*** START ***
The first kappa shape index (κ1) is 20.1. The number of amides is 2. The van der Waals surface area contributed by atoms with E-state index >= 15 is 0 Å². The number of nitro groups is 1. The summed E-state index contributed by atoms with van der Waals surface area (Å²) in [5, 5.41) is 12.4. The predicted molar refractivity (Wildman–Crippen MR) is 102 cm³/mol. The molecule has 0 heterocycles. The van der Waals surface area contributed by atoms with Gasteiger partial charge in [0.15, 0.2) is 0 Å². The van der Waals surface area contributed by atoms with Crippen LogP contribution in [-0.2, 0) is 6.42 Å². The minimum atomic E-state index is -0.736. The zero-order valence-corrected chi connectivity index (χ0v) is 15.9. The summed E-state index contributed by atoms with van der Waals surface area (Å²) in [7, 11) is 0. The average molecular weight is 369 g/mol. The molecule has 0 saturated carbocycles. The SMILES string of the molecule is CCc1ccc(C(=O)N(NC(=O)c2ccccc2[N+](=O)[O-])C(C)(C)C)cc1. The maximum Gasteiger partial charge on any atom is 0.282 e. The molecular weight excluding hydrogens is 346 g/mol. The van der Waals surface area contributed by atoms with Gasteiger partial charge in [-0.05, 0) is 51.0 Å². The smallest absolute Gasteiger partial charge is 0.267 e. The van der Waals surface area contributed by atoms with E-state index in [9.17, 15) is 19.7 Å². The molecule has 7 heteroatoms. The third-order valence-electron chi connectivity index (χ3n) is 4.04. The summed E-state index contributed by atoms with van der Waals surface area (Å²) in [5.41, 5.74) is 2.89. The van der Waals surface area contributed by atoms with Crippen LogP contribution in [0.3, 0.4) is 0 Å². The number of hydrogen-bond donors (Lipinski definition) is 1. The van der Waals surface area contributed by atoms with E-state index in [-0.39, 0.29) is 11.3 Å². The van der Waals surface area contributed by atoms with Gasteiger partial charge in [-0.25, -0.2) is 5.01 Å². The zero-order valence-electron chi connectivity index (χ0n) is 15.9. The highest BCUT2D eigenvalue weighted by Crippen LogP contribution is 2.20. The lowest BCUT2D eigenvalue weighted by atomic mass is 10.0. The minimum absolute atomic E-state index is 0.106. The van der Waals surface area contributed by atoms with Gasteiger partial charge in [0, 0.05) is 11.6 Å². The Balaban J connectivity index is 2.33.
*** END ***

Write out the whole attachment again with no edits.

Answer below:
The first kappa shape index (κ1) is 20.1. The number of amides is 2. The van der Waals surface area contributed by atoms with E-state index >= 15 is 0 Å². The number of nitro groups is 1. The summed E-state index contributed by atoms with van der Waals surface area (Å²) in [5, 5.41) is 12.4. The predicted molar refractivity (Wildman–Crippen MR) is 102 cm³/mol. The molecule has 0 heterocycles. The van der Waals surface area contributed by atoms with Gasteiger partial charge in [0.15, 0.2) is 0 Å². The van der Waals surface area contributed by atoms with Crippen LogP contribution in [-0.2, 0) is 6.42 Å². The minimum atomic E-state index is -0.736. The zero-order valence-corrected chi connectivity index (χ0v) is 15.9. The summed E-state index contributed by atoms with van der Waals surface area (Å²) in [7, 11) is 0. The average molecular weight is 369 g/mol. The molecule has 0 saturated carbocycles. The SMILES string of the molecule is CCc1ccc(C(=O)N(NC(=O)c2ccccc2[N+](=O)[O-])C(C)(C)C)cc1. The maximum Gasteiger partial charge on any atom is 0.282 e. The molecular weight excluding hydrogens is 346 g/mol. The van der Waals surface area contributed by atoms with Gasteiger partial charge in [-0.05, 0) is 51.0 Å². The smallest absolute Gasteiger partial charge is 0.267 e. The van der Waals surface area contributed by atoms with E-state index in [9.17, 15) is 19.7 Å². The molecule has 7 heteroatoms. The third-order valence-electron chi connectivity index (χ3n) is 4.04. The summed E-state index contributed by atoms with van der Waals surface area (Å²) in [5.41, 5.74) is 2.89. The van der Waals surface area contributed by atoms with Crippen LogP contribution in [0.3, 0.4) is 0 Å². The number of hydrogen-bond donors (Lipinski definition) is 1. The van der Waals surface area contributed by atoms with E-state index in [-0.39, 0.29) is 11.3 Å². The van der Waals surface area contributed by atoms with Gasteiger partial charge in [-0.25, -0.2) is 5.01 Å². The zero-order valence-electron chi connectivity index (χ0n) is 15.9. The highest BCUT2D eigenvalue weighted by Crippen LogP contribution is 2.20. The lowest BCUT2D eigenvalue weighted by atomic mass is 10.0. The minimum absolute atomic E-state index is 0.106. The van der Waals surface area contributed by atoms with Gasteiger partial charge in [0, 0.05) is 11.6 Å². The Balaban J connectivity index is 2.33.